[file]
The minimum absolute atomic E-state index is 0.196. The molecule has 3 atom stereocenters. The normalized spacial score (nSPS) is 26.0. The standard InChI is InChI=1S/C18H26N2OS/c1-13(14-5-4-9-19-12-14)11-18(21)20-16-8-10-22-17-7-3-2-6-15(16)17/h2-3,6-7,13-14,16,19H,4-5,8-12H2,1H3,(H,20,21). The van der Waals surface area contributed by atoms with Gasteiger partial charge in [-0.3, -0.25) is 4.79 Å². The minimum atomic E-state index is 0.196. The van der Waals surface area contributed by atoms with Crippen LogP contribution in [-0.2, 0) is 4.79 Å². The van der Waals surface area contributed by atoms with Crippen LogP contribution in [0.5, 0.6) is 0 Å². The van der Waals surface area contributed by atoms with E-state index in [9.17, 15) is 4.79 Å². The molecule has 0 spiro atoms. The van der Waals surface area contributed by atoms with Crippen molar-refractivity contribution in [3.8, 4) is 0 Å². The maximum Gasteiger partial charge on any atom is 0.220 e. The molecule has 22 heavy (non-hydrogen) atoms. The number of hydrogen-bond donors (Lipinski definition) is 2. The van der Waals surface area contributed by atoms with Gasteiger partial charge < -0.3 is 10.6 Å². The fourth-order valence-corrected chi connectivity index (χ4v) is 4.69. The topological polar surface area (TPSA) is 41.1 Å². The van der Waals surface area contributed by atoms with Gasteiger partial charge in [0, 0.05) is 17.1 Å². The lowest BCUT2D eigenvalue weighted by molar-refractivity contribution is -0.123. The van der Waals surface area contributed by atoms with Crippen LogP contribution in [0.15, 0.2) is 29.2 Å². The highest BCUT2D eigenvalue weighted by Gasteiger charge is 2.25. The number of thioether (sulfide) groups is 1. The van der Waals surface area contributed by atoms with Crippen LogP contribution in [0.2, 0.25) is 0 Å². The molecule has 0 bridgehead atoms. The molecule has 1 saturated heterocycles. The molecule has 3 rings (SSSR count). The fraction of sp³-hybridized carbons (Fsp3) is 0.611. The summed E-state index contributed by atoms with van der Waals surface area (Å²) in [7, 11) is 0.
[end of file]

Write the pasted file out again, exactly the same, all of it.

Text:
The minimum absolute atomic E-state index is 0.196. The molecule has 3 atom stereocenters. The normalized spacial score (nSPS) is 26.0. The standard InChI is InChI=1S/C18H26N2OS/c1-13(14-5-4-9-19-12-14)11-18(21)20-16-8-10-22-17-7-3-2-6-15(16)17/h2-3,6-7,13-14,16,19H,4-5,8-12H2,1H3,(H,20,21). The van der Waals surface area contributed by atoms with Gasteiger partial charge in [-0.3, -0.25) is 4.79 Å². The minimum atomic E-state index is 0.196. The van der Waals surface area contributed by atoms with Crippen LogP contribution in [-0.2, 0) is 4.79 Å². The van der Waals surface area contributed by atoms with Crippen LogP contribution in [0.5, 0.6) is 0 Å². The van der Waals surface area contributed by atoms with E-state index in [9.17, 15) is 4.79 Å². The molecule has 0 spiro atoms. The van der Waals surface area contributed by atoms with Crippen molar-refractivity contribution in [3.8, 4) is 0 Å². The maximum Gasteiger partial charge on any atom is 0.220 e. The molecule has 22 heavy (non-hydrogen) atoms. The number of hydrogen-bond donors (Lipinski definition) is 2. The van der Waals surface area contributed by atoms with Gasteiger partial charge < -0.3 is 10.6 Å². The fourth-order valence-corrected chi connectivity index (χ4v) is 4.69. The topological polar surface area (TPSA) is 41.1 Å². The van der Waals surface area contributed by atoms with Gasteiger partial charge in [0, 0.05) is 17.1 Å². The lowest BCUT2D eigenvalue weighted by molar-refractivity contribution is -0.123. The van der Waals surface area contributed by atoms with Crippen LogP contribution in [0.15, 0.2) is 29.2 Å². The highest BCUT2D eigenvalue weighted by Gasteiger charge is 2.25. The number of thioether (sulfide) groups is 1. The van der Waals surface area contributed by atoms with Crippen LogP contribution in [0.2, 0.25) is 0 Å². The molecule has 0 bridgehead atoms. The molecule has 1 saturated heterocycles. The molecule has 3 rings (SSSR count). The fraction of sp³-hybridized carbons (Fsp3) is 0.611. The summed E-state index contributed by atoms with van der Waals surface area (Å²) in [7, 11) is 0.